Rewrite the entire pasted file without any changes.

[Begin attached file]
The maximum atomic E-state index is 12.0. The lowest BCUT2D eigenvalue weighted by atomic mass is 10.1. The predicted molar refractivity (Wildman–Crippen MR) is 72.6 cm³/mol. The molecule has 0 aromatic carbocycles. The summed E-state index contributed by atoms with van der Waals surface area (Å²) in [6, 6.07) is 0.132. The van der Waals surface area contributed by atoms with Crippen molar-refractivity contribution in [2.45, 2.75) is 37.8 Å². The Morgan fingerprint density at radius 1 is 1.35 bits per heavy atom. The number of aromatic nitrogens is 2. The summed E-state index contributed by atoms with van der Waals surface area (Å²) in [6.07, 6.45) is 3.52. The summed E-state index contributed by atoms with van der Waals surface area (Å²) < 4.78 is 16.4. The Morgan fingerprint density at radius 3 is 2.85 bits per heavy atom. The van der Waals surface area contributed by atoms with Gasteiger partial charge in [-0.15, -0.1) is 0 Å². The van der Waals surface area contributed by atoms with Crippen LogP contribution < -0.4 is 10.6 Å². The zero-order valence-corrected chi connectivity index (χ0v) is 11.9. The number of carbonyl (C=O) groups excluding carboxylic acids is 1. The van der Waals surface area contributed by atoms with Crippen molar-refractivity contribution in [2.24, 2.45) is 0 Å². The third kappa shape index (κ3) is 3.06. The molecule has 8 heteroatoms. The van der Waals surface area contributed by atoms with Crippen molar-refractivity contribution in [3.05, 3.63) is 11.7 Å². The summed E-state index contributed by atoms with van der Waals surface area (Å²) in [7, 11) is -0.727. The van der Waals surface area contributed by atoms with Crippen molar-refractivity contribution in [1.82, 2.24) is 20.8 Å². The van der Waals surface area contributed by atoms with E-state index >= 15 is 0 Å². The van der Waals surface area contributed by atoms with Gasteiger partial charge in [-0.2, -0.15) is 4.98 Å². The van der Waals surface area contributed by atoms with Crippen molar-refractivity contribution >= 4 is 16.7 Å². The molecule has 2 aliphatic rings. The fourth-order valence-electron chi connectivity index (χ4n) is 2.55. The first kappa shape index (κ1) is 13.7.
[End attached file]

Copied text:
The maximum atomic E-state index is 12.0. The lowest BCUT2D eigenvalue weighted by atomic mass is 10.1. The predicted molar refractivity (Wildman–Crippen MR) is 72.6 cm³/mol. The molecule has 0 aromatic carbocycles. The summed E-state index contributed by atoms with van der Waals surface area (Å²) in [6, 6.07) is 0.132. The van der Waals surface area contributed by atoms with Crippen molar-refractivity contribution in [2.45, 2.75) is 37.8 Å². The Morgan fingerprint density at radius 1 is 1.35 bits per heavy atom. The number of aromatic nitrogens is 2. The summed E-state index contributed by atoms with van der Waals surface area (Å²) in [6.07, 6.45) is 3.52. The summed E-state index contributed by atoms with van der Waals surface area (Å²) < 4.78 is 16.4. The Morgan fingerprint density at radius 3 is 2.85 bits per heavy atom. The van der Waals surface area contributed by atoms with Gasteiger partial charge in [-0.15, -0.1) is 0 Å². The van der Waals surface area contributed by atoms with Crippen LogP contribution < -0.4 is 10.6 Å². The zero-order valence-corrected chi connectivity index (χ0v) is 11.9. The number of carbonyl (C=O) groups excluding carboxylic acids is 1. The van der Waals surface area contributed by atoms with Crippen molar-refractivity contribution in [2.24, 2.45) is 0 Å². The third kappa shape index (κ3) is 3.06. The molecule has 8 heteroatoms. The van der Waals surface area contributed by atoms with Crippen molar-refractivity contribution in [3.05, 3.63) is 11.7 Å². The summed E-state index contributed by atoms with van der Waals surface area (Å²) in [7, 11) is -0.727. The van der Waals surface area contributed by atoms with Crippen molar-refractivity contribution in [1.82, 2.24) is 20.8 Å². The van der Waals surface area contributed by atoms with E-state index >= 15 is 0 Å². The van der Waals surface area contributed by atoms with Gasteiger partial charge in [-0.2, -0.15) is 4.98 Å². The van der Waals surface area contributed by atoms with Crippen molar-refractivity contribution >= 4 is 16.7 Å². The molecule has 2 aliphatic rings. The fourth-order valence-electron chi connectivity index (χ4n) is 2.55. The first kappa shape index (κ1) is 13.7.